The angular range from which an imaging system can receive light is always limited by some kind of optical aperture, which is called the aperture stop. The mentioned angular range is considered from the central point of the object plane, to which the instrument is focused. Different apertures can play the role of the aperture stop:
- There can be an optical element (e.g. a lens) of limited size.
- Alternatively, there may be an intentionally introduced optical aperture, e.g. an iris.
- In and optical element for direct viewing, for example a telescope or microscope, the effectively usable light may be limited by the pupil of the observing eye.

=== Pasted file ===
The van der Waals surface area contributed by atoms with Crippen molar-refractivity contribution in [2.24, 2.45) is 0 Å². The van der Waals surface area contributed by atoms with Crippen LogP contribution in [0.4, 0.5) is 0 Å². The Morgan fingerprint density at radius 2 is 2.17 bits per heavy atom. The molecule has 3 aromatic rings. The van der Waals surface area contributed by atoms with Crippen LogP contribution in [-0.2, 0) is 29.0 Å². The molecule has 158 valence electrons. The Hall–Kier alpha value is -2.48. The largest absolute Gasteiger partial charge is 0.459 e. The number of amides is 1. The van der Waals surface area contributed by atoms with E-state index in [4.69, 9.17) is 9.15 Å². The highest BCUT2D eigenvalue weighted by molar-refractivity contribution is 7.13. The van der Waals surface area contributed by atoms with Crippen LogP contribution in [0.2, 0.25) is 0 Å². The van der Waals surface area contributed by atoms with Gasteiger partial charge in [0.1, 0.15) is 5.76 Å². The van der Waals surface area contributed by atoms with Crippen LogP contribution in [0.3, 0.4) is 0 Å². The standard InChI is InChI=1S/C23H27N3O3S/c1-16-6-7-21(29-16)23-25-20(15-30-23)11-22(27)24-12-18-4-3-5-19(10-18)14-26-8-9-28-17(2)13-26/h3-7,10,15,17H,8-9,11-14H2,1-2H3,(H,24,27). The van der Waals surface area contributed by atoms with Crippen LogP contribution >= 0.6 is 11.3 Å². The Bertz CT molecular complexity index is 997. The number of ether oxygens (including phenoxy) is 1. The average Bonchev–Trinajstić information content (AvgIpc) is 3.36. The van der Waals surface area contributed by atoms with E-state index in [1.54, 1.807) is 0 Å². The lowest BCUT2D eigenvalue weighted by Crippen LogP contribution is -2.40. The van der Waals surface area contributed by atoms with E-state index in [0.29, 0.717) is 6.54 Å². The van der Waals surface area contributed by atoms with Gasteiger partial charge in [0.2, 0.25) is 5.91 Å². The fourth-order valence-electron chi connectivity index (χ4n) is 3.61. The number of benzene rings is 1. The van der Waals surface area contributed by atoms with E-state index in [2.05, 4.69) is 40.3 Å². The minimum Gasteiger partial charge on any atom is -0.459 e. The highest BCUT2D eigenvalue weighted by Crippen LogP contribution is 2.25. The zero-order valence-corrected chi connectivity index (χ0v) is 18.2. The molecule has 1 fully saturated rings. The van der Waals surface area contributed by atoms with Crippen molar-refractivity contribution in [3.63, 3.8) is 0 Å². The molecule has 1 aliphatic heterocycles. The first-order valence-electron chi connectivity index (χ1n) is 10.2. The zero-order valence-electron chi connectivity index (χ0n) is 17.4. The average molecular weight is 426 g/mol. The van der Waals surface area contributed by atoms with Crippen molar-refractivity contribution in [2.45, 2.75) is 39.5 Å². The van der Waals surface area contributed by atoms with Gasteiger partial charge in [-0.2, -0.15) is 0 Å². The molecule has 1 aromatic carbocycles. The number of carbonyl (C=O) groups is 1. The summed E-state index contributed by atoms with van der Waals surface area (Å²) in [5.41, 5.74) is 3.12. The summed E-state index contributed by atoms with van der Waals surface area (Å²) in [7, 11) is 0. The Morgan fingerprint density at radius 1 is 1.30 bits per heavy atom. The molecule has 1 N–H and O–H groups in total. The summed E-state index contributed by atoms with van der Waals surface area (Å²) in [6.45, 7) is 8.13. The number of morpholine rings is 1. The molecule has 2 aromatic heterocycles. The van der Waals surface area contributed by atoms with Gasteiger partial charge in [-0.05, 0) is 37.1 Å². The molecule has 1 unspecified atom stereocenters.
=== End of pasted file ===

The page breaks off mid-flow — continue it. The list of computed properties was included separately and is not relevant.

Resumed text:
If an optical system contains multiple apertures, the aperture stop is that aperture which most severely limits the mentioned angular range.
The aperture stop sets a limit to the light gathering power of the instrument. It often needs to be reduced in order to avoid excessive optical aberrations which would occur for a larger opening angles.
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